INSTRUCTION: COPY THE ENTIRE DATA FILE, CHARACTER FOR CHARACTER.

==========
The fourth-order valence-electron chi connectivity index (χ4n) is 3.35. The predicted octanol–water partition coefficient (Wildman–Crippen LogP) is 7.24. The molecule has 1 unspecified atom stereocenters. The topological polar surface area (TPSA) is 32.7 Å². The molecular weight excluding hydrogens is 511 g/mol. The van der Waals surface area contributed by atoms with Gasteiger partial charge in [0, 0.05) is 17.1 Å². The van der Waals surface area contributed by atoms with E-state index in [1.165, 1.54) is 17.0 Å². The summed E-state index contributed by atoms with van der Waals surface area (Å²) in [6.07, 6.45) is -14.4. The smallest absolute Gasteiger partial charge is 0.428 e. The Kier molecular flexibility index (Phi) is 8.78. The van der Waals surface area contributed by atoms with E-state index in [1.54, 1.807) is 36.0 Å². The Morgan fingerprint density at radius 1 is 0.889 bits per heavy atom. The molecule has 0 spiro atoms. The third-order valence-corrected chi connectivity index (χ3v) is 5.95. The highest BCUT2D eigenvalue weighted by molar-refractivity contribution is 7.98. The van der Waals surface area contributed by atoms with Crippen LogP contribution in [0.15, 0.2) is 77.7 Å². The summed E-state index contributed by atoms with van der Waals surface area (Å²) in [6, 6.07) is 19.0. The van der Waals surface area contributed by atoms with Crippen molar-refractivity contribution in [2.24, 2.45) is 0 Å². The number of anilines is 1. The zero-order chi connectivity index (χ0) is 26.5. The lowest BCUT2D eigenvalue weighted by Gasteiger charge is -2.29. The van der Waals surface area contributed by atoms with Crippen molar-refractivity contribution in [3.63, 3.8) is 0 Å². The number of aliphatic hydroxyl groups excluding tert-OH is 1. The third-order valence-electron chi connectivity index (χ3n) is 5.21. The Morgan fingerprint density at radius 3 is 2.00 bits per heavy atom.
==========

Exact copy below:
The fourth-order valence-electron chi connectivity index (χ4n) is 3.35. The predicted octanol–water partition coefficient (Wildman–Crippen LogP) is 7.24. The molecule has 1 unspecified atom stereocenters. The topological polar surface area (TPSA) is 32.7 Å². The molecular weight excluding hydrogens is 511 g/mol. The van der Waals surface area contributed by atoms with Gasteiger partial charge in [0, 0.05) is 17.1 Å². The van der Waals surface area contributed by atoms with E-state index in [1.165, 1.54) is 17.0 Å². The summed E-state index contributed by atoms with van der Waals surface area (Å²) in [6.07, 6.45) is -14.4. The smallest absolute Gasteiger partial charge is 0.428 e. The Kier molecular flexibility index (Phi) is 8.78. The van der Waals surface area contributed by atoms with E-state index in [1.54, 1.807) is 36.0 Å². The Morgan fingerprint density at radius 1 is 0.889 bits per heavy atom. The molecule has 0 spiro atoms. The third-order valence-corrected chi connectivity index (χ3v) is 5.95. The highest BCUT2D eigenvalue weighted by molar-refractivity contribution is 7.98. The van der Waals surface area contributed by atoms with Crippen LogP contribution in [0.15, 0.2) is 77.7 Å². The summed E-state index contributed by atoms with van der Waals surface area (Å²) in [6, 6.07) is 19.0. The van der Waals surface area contributed by atoms with Crippen molar-refractivity contribution in [2.24, 2.45) is 0 Å². The number of anilines is 1. The zero-order chi connectivity index (χ0) is 26.5. The lowest BCUT2D eigenvalue weighted by Gasteiger charge is -2.29. The van der Waals surface area contributed by atoms with Crippen molar-refractivity contribution in [3.63, 3.8) is 0 Å². The number of aliphatic hydroxyl groups excluding tert-OH is 1. The third-order valence-electron chi connectivity index (χ3n) is 5.21. The Morgan fingerprint density at radius 3 is 2.00 bits per heavy atom.